ADRIFT (Part Two), FIght or Flight

“Got my foot down to the floorboards, making time; got it pressed down to the floorboards, making time. Though she said I’d never learn, she gave me love I did not earn; Got to shift down as I start that uphill climb; got my foot down to the floorboards, making time.

“It’s a chance I had to take; there’s some money I can make; but to make it, have to go so far away. I could turn this rig around, roll it right on back towards town; But I won’t, and if that’s wrong… it’s my mistake. I’ll return or more than one heart’s gonna break.” lyrics by Erwin Dence, Jr.

This is Stephen in Port Townsend (photo courtesy of Stephen Davis- not sure who took it) with what he identified as his ‘fight or flight’ expression. He had returned home from working on a construction project in Colorado that had just recently fallen apart when the primary financial backer suddenly died of a heart attack.  Different story. The immediate impetus for returning was that his brother had been involved in a car accident that sent him, the brother’s daughter, and a friend of his daughter’s to Harborview, the regional trauma hospital, in Seattle.

Stephen and his wife are partners in a Port Townsend restaurant with Stephen’s brother. Stephen had been a cook, but, with tensions high, and, he said, “everybody blaming him,” he was working in Colorado because he had, after suitable worry and debate, walked away. He had been raised in Colorado, playing hockey and skiing, before coming to the northwest to study at the Wooden Boat School more than twenty years ago.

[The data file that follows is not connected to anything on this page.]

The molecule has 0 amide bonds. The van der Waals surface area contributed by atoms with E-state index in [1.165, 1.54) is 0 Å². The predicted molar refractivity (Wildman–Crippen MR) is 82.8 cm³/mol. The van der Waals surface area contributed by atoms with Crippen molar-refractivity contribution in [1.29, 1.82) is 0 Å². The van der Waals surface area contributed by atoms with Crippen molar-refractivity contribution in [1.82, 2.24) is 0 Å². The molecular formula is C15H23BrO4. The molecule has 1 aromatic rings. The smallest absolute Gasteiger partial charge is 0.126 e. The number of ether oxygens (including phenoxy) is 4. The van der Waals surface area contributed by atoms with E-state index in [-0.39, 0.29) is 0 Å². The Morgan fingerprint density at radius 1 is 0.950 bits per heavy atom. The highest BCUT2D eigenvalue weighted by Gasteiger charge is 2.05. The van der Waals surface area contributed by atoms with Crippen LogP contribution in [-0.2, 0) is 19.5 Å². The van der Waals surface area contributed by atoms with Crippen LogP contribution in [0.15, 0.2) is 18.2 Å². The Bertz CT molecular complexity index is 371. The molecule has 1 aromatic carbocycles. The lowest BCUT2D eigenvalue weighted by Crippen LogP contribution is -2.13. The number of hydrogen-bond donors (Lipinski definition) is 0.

It was in Port Townsend that Steve honed skills in surfing, picked up kite surfing for those windy, choppy days on the Straits. He traveled for surfing extensively (at least compared to me), and knew every secret spot from Port Townsend to Neah Bay, having explored the points and rivermouths. His master plan had been to build an Auxiliary Dwelling Unit (ADU) on his property, move into it, rent out the main house, and use this income to allow him and his wife Stephanie, and son Emmett, to spend some time living in Mexico.

Things change. Because his brother couldn’t compete in an ice hockey league that competed in Bremerton, Stephen was quite excited to take his place, “And I get to play for free.” It’s not clear whether the Psychic knew this in advance, but the day after Stephen helped his brother’s team secure a victory, champions for the season (“I got a hat trick and made a couple of awesome defensive hits- bam”), Stephen Davis met me at the Henery’s Hardware store in Quilcene (on Surf Route 101), I paid him the two hundred bucks I owed him, and…

“It’s all surfing.” Anon.

Yeah, that’s Stephen’s mom’s car, now the Psychic’s.


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